(Reuters) - A meningitis vaccine approved for use in Europe and Australia but not in the United States can be imported to try to stop an outbreak of the disease at Princeton University in New Jersey, federal health officials said.
The Food and Drug Administration agreed this week to the importation of the vaccine, Bexsero, for potential use on the Ivy League campus, Barbara Reynolds, a spokeswoman for the Centers for Disease Control and Prevention, said on Saturday.
The school, which has about 7,900 students, reported its seventh case of the year this week, said university spokesman Martin Mbugua.
Bexsero, a new vaccine made by Swiss drugmaker Novartis, is designed to protect against a strain of the disease, serogroup B, that is not as common in the United States as it is in other parts of the world, Reynolds said.
The outbreak of serogroup B meningitis at Princeton is rare but not the first of its kind in the United States, Reynolds said.
"What's a little different now is this is the first time we've had an outbreak and also have had the possibility of using a vaccine that could protect against it," she said.
The university's trustees are meeting this weekend to discuss the outbreak. Mbugua would not talk about the nature of those discussions or what day they would be held.
"I will not pre-empt the trustees' discussion by talking about it beforehand," he said.
Reynolds said she did not have a timetable for how quickly the vaccine could be available. Its use would be optional for students at Princeton, she said.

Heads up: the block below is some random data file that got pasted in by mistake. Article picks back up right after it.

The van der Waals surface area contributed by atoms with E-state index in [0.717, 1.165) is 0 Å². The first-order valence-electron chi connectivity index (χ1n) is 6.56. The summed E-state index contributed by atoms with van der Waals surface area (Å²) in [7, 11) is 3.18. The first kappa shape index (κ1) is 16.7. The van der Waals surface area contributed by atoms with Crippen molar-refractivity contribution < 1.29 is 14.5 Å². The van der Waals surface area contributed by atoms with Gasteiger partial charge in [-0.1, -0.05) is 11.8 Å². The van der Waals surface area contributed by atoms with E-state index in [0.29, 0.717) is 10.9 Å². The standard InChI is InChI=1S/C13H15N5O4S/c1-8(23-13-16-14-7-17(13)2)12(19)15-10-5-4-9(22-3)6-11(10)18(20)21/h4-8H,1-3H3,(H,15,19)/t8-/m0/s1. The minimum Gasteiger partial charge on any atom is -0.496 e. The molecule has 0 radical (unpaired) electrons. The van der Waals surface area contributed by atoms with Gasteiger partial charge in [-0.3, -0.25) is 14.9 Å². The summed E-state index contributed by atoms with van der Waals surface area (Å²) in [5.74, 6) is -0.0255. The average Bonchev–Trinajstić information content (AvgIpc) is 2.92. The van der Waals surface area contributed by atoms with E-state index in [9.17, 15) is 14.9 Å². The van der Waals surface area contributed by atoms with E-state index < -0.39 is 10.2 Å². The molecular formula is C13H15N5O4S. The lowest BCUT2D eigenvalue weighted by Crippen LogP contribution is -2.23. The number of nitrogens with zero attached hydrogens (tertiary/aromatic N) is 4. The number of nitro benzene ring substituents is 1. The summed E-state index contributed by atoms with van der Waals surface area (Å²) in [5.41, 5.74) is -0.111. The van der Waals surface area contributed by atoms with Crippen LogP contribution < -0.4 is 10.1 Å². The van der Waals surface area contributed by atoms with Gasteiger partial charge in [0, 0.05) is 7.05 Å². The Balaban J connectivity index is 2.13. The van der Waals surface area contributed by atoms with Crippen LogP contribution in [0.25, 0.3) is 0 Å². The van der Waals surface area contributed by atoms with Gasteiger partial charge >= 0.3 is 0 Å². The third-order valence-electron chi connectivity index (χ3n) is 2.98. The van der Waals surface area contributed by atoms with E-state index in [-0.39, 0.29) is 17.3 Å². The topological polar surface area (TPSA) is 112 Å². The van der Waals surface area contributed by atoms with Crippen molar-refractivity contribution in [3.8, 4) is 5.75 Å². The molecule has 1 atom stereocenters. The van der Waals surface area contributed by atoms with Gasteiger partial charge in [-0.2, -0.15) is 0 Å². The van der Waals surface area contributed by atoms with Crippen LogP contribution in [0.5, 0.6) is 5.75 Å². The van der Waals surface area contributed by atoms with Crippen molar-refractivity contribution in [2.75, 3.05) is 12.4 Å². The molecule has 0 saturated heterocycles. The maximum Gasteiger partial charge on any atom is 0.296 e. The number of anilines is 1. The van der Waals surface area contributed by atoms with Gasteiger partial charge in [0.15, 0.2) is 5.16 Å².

The most recent case at the school was diagnosed last Sunday, Mbugua said. Six of those affected are students, and one was a visitor, he said.
The student who most recently became ill remains hospitalized, according to the New Jersey Department of Health. Five other students have recovered, and the visitor's case is being followed by another state health department. The first case was reported in March.
Meningitis is a serious disease that is spread through coughing and exchanges of saliva, and people living in dormitories or other crowded living quarters are especially at risk.
There is a vaccine available in the United States for other strains of the disease, Reynolds said. The CDC recommends the vaccine for children and students before they head off to college.
Bacterial meningitis can cause the membranes covering the brain and spinal cord to swell. The most severe cases can result in death, hearing loss, brain damage, kidney disease or require the amputation of limbs.
Symptoms include fever, headaches and stiff neck.
Reporting by Noreen O'Donnell in New York; Additional reporting by Colleen Jenkins; Editing by Eric Beech